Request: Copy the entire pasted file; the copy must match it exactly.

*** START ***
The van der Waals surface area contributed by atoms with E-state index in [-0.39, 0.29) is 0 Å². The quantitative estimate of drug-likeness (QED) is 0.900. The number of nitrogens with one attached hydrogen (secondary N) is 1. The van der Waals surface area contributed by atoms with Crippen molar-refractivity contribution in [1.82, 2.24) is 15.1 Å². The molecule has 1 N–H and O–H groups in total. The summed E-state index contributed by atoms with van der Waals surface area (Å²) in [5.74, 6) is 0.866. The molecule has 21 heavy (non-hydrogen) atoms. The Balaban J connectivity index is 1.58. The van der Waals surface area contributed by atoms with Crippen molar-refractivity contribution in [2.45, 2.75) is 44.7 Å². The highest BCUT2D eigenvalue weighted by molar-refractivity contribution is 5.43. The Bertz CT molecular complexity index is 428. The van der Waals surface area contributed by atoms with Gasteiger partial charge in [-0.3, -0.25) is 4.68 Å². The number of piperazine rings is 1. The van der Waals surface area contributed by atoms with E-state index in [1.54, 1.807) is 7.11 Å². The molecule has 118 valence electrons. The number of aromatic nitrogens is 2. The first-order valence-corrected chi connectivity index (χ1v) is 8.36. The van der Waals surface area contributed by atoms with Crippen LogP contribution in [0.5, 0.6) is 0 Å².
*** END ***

The van der Waals surface area contributed by atoms with E-state index in [-0.39, 0.29) is 0 Å². The quantitative estimate of drug-likeness (QED) is 0.900. The number of nitrogens with one attached hydrogen (secondary N) is 1. The van der Waals surface area contributed by atoms with Crippen molar-refractivity contribution in [1.82, 2.24) is 15.1 Å². The molecule has 1 N–H and O–H groups in total. The summed E-state index contributed by atoms with van der Waals surface area (Å²) in [5.74, 6) is 0.866. The molecule has 21 heavy (non-hydrogen) atoms. The Balaban J connectivity index is 1.58. The van der Waals surface area contributed by atoms with Crippen molar-refractivity contribution in [2.45, 2.75) is 44.7 Å². The highest BCUT2D eigenvalue weighted by molar-refractivity contribution is 5.43. The Bertz CT molecular complexity index is 428. The van der Waals surface area contributed by atoms with Gasteiger partial charge in [-0.3, -0.25) is 4.68 Å². The number of piperazine rings is 1. The van der Waals surface area contributed by atoms with E-state index in [1.54, 1.807) is 7.11 Å². The molecule has 118 valence electrons. The number of aromatic nitrogens is 2. The first-order valence-corrected chi connectivity index (χ1v) is 8.36. The van der Waals surface area contributed by atoms with Crippen LogP contribution in [0.5, 0.6) is 0 Å².